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Spirit Yachts and BAR Technologies collaborate on wooden foiling motor launch

Wessex resins wooden foiling motor launch spirit bar foiler

Yacht Racing Podcast

Wessex ResinsWhen Spirit Yachts and Ben Ainslie’s BAR Technologies set out to create a wooden foiling motor launch, they chose West System and Pro-Set epoxies.

Wood is not a material that’s typically associated with the very latest technologies. Yet the Spirit/ BAR 35ft electric foiling motor yacht is proof that timeless natural materials can be the perfect choice for bleeding-edge projects when it is combined with appropriate resin and reinforcing systems.

Wessex resins wooden foiling motor launch
Main image: With true classic styling and a spectacular clear-coated sipo wood finish, the Spirit/BAR foiler looks like a vintage Gold Cup racer until it lifts above the waves.

An ethos that’s always driven Spirit Yachts is one of innovation. The Spirit/BAR foiler is a collaboration of like-minded thinking that combines founder Sean McMillan’s design and styling flair with the yard’s outstanding constructional skills, the expertise in high-speed foiling craft at Ben Ainslie’s BAR Technologies and a visionary, receptive owner.

‘The design brief was for a classically styled powerboat with a clear-coated hardwood finish and aesthetics that paid homage to the Gold Cup racers of the early 1900s,’ says Spirit Yachts’ managing director Karen Underwood. This is, however, a subtle deception as the boat lifts onto its foils at a speed of only 14 knots.

This is a critical aspect in creating an electric yacht with a long range, as resistance drops so much once foiling that power consumption falls well below that of displacement vessels that can only proceed at very modest speeds.

Nevertheless, this commission required a step change in design and engineering to create a boat that looks right on her moorings and at displacement speeds, while also having the right underwater shape for ultra-efficient foiling. An additional complexity is that the foils retract to reduce draught to only 0.75m (2.6in) which gives flexibility to access shallow berths and small harbours.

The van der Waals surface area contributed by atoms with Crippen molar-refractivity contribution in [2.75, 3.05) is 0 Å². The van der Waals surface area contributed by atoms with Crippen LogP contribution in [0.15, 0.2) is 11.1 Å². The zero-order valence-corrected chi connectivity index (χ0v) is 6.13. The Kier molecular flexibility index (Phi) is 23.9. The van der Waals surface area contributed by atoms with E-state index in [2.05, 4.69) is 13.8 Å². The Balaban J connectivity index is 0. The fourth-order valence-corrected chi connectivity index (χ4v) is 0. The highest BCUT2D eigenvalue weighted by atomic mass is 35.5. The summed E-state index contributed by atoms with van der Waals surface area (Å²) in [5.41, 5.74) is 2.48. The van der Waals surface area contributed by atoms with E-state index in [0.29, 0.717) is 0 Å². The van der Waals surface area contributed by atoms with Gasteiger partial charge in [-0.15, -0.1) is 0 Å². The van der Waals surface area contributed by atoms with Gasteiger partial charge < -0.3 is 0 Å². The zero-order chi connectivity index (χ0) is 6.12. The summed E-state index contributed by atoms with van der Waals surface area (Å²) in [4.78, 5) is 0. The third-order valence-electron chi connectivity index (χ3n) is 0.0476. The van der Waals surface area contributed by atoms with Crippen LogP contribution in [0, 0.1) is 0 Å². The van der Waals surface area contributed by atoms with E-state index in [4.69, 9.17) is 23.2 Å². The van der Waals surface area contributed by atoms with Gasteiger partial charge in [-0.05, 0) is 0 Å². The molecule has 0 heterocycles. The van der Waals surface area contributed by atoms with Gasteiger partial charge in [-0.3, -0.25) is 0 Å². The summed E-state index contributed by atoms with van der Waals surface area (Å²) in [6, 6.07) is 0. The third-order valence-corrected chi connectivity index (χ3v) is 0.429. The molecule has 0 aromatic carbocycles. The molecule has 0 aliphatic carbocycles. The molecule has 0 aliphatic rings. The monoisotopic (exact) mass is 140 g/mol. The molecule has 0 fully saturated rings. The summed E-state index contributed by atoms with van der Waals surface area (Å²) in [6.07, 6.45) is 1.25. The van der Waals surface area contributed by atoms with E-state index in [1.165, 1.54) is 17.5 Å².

BAR Technologies brought its America’s Cup design and simulation skills to the project, helping to create optimised shapes below the waterline, with low-riding foiling technology employed to minimise resistance and improve ride comfort.

The result is a 35ft electric boat with an impressive 100-mile range at 22 knots and a top speed of 30 knots, despite having a battery bank of a relatively modest size. This compares with the 25-70-mile range at five knots which to date has been typical for electric motor vessels of similar length.

Wessex resins wooden foiling motor launch
The epoxy strip planked and carbon sheathed hull is incredibly light and stiff.

The foiler’s unique styling includes immaculate timber topsides along with a flexible deck layout that allows a six-seat open cockpit to be quickly converted into a two-seater spider configuration.

Epoxy strip-planked construction has long been recognised as an affordable, lightweight and very stiff option and the hull of this 35ft boat weighs just 596kg. It’s a method that has roots in the pioneering development and information that Gougeon Brothers gifted to every yacht designer and builder in the form of West System epoxy products and literature.

It was refined in the late 1980s by Grimsby (UK)-based boatbuilders Farrow and Chambers, who developed a loose-fitting tongue and groove profile that minimises time needed to plank up a boat and gives optimal space for the glue that holds the planks together. Two thinner double diagonal veneers, also epoxy glued, contribute hugely to the overall stiffness of the structure.

Wessex resins wooden foiling motor launch
The two-seat spider top converts to a six-seat cockpit.

If lightweight, rot resistant timbers such as cedar or Douglas fir are used, the resulting structure has an excellent strength to weight ratio as well as enviable longevity – these are boats with an inherent ability to last for 100 years. The hull is then sheathed in glass and epoxy, creating a layer with excellent resistance to point impacts and thus protecting the timber from water ingress. A host of successful yachts have been built in this way, from a slew of well-known designers including Rob Humphreys and Stephen Jones, with the latter choosing the method for his own spirit of tradition 46 footer.